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In the Garage: 1968 Shelby GT500KR
THE CAR AND ITS OWNER
1968 Shelby GT500KR owned by Bob Ravener
WHAT MAKES IT INTERESTING
With its initials standing for “King of the Road” and the name “Shelby” on the rear, the Ford Mustang-based KR was a serious muscle machine. The only thing laughable about this car was the 335-horsepower rating, a figure that was likely understated by more than 20% for insurance purposes. “The ‘King of the Road’ was only in production from May through July 1968,” Ravener says of his fastback coupe, “as there were start-up problems with the 428-cubic-inch Cobra Jet engine, which was supposed to debut in the 1968 model year.
That makes the GT500KR the rarest model Shelby of an already rare make. There were a total of 4,450 Shelbys built that year, of which only one-third were KRs. This particular car is painted ‘Highland Green’ with the hard-to-find ‘Saddle’ interior. A factory roll bar was standard equipment and it also was the first American car to have halogen driving lamps.”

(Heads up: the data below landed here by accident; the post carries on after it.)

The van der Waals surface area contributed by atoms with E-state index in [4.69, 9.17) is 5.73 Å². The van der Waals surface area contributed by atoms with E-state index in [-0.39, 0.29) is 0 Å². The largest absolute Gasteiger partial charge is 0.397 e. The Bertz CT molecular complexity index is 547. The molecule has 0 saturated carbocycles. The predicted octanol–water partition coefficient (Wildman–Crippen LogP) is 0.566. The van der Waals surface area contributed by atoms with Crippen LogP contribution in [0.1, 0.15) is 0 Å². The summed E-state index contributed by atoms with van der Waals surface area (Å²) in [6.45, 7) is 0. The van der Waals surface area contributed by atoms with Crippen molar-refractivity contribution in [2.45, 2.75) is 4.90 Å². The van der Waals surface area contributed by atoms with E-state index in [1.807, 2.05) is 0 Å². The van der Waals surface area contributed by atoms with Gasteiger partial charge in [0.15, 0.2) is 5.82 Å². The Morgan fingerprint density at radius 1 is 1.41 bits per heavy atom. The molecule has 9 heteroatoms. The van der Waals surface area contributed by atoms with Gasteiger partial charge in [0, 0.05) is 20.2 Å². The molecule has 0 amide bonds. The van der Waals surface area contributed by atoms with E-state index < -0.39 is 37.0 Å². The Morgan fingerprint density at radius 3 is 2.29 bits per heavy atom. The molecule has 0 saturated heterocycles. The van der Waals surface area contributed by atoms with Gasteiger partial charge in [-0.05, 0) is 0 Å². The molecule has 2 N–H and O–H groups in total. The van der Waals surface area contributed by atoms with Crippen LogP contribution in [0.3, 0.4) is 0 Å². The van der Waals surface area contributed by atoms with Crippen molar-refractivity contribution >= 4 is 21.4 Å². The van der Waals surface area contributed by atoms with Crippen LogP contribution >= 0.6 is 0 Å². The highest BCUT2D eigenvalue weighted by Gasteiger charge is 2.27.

HOW LONG HE’S OWNED IT
“I bought the car from the original owner in July of 1972,” he says. “He planned on giving it to his son, but had second thoughts about giving such a powerful car to such an inexperienced driver. But I was only 19 myself.”
WHERE HE FOUND IT
He saw it in a Newsday ad and bought it from the Plainview owner for $1,400.
“This was my ‘daily driver’ for eight years,” Ravener says. “I finally parked it in 1980 when I bought my first house with a garage. It was cosmetically restored 10 years later. What’s satisfying is the fact that I can maintain the car myself and fix most problems without having to look up computer codes, like the newer cars. I’ve got the original owner’s manual and was very fortunate to meet (race driver and designer) Carroll Shelby and have him sign the dashboard while visiting Lime Rock (race track) in 1991.”
TIPS FOR OWNERS
“If you’re looking for a classic Shelby,” he advises, “make sure you take someone with extensive knowledge of the make, as the price of these cars makes it critical you’re not taken for a ride. Then get plenty of (insurance) coverage on the car and drive it.”
“Values have fluctuated over the recent years from $80,000 to around $125,000,” Ravener says. “I would say it’s on the lower side right now.”
THE BOTTOM LINE
“That fact that it’s been with me for 41 years means it’s not going anywhere anytime soon,” he says. “I never get tired of admiring at its classic lines.”